Until Germany's producers get to grips with the problems, the relentless promotion of cut-price plonk will continue to obscure the fact that the country is capable of producing some of the world's most refreshingly delicate, fragrant and long-lived white wines. And not necessarily at fancy prices. Mostly made from the riesling grape, they range from the elegantly dry to the deliciously fruity at kabinett and sptlese level, and up the sweetness scale to rich, honeyed auslese and beyond.

A residue of loyalty remains among the older generation of wine drinkers brought up to regard Germany's traditional hocks and mosels as every bit as classic as top bordeaux and burgundy. But this is not a growing market. The cheap plonk image, not to mention some of the incomprehensible labels, make it far more difficult for anyone under 50 to appreciate such exciting new wines as those coming from producers such as Ernst Loosen, Kurt Darting, Rainer Lingenfelder, Toni Jost and Mller-Catoir.

Sadly, this is mirrored by the decreasing presence of fine German wines on lists and retailers' shelves in the UK. It has been suggested that Germany needs a juicy scandal like Austria's diethylene glycol dbcle of 10 years ago to sort itself out. The trouble is it already has a quality scandal and no one seems to want to do anything about it.

Wines of the Week

1983 stricher Doosberg Riesling Kabinett, Schloss Schnborn, £5.79, Somerfield. No great price for a sprightly 12-year-old, petrolly Rheingau riesling with plenty of tang and flavour.

1993 Graacher Himmelreich Riesling Kabinett, von Kesselstatt, £5.99, Asda. Perfectly proportioned floral mosel riesling with mouthwateringly crisp apple fruitiness and lemony bite.

1992 Bacharacher Schloss Stahleck Riesling Kabinett, Toni Jost, £6.99, Findlater, Mackie, Todd (John Lewis; 0181-543 0966). Classic new wave, refreshingly off-dry citrus tang.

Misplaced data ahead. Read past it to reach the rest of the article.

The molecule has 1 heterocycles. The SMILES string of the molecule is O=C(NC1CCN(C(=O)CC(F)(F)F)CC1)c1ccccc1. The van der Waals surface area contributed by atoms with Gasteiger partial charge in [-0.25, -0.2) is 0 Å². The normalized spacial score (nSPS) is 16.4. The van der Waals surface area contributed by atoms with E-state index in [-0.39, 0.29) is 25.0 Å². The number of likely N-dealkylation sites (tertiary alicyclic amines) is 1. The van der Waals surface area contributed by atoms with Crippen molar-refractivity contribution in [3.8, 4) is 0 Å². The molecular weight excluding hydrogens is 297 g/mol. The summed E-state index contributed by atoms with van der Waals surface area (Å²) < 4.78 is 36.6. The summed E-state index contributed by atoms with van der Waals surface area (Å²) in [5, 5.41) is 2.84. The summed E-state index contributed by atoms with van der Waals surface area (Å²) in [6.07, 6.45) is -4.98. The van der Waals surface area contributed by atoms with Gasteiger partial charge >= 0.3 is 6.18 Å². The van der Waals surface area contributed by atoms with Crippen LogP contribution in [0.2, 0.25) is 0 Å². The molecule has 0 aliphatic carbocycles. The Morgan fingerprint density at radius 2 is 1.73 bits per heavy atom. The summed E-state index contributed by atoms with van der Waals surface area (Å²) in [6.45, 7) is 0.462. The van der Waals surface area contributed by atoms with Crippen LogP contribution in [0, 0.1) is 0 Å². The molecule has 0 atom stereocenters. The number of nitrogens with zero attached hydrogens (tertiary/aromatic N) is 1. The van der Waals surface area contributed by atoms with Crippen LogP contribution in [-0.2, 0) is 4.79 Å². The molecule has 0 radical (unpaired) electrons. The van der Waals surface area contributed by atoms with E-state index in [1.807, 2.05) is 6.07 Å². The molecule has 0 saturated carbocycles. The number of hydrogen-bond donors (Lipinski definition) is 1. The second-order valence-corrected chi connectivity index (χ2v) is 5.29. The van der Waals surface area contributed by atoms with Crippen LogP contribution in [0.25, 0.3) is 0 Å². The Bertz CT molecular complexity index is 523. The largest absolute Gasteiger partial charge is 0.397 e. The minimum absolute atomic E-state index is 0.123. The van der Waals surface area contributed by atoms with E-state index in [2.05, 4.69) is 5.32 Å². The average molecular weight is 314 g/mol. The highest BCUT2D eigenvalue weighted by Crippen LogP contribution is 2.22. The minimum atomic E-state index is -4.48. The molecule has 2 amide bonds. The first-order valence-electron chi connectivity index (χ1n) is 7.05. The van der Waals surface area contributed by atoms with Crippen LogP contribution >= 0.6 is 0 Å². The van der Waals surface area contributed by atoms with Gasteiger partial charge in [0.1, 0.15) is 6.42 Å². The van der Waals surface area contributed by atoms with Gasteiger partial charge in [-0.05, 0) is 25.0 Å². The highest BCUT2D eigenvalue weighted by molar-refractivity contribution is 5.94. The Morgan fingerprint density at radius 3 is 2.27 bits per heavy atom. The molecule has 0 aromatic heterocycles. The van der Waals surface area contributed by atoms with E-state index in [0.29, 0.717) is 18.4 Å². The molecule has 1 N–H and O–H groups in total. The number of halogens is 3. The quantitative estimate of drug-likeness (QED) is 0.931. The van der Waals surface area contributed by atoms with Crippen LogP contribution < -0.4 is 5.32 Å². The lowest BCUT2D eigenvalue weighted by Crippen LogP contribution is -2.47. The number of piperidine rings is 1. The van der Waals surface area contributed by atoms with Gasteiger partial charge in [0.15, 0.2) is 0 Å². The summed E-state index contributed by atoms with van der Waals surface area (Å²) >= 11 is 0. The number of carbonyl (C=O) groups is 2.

1992 Graacher Himmelreich Riesling Kabinett, Max Ferdinand Richter, £8.11, Avery's of Bristol (0272 214141). Fragrant, off-dry mosel riesling with a delicate, feather-bedding of peachy fruit.

1986 rziger Wrz-garten Riesling Kabinett, Mnchhof, £5.79, Findlater, Mackie, Todd (John Lewis). Pungent, mature petrolly whiff over juicy, refreshing fruit from Robert Eymael's aptly named spice garden of rzig (or two bottles of liebfraumilch for same price).

1983 rziger Wrzgarten Riesling Auslese, Mnchhof, £7.95, Findlater, Mackie, Todd (John Lewis). Smoky, typically mature keroseney riesling aromas and a seductively honeyed fruitiness.

1987 Erbacher Marcobrunn Riesling Kabinett, Schloss Schnborn, £7.99, Victoria Wine. Straw yellow with an attractively complex nose, this is a mature, appley off-dry white with a surprising degree of concentration.

1992 Haardter Mandelring Scheurebe Sptlese, Mller-Catoir, £8.99, Oddbins. Richly flavoured, grapefruity off-dry white from one of Germany's great exponents of the scheurebe grape.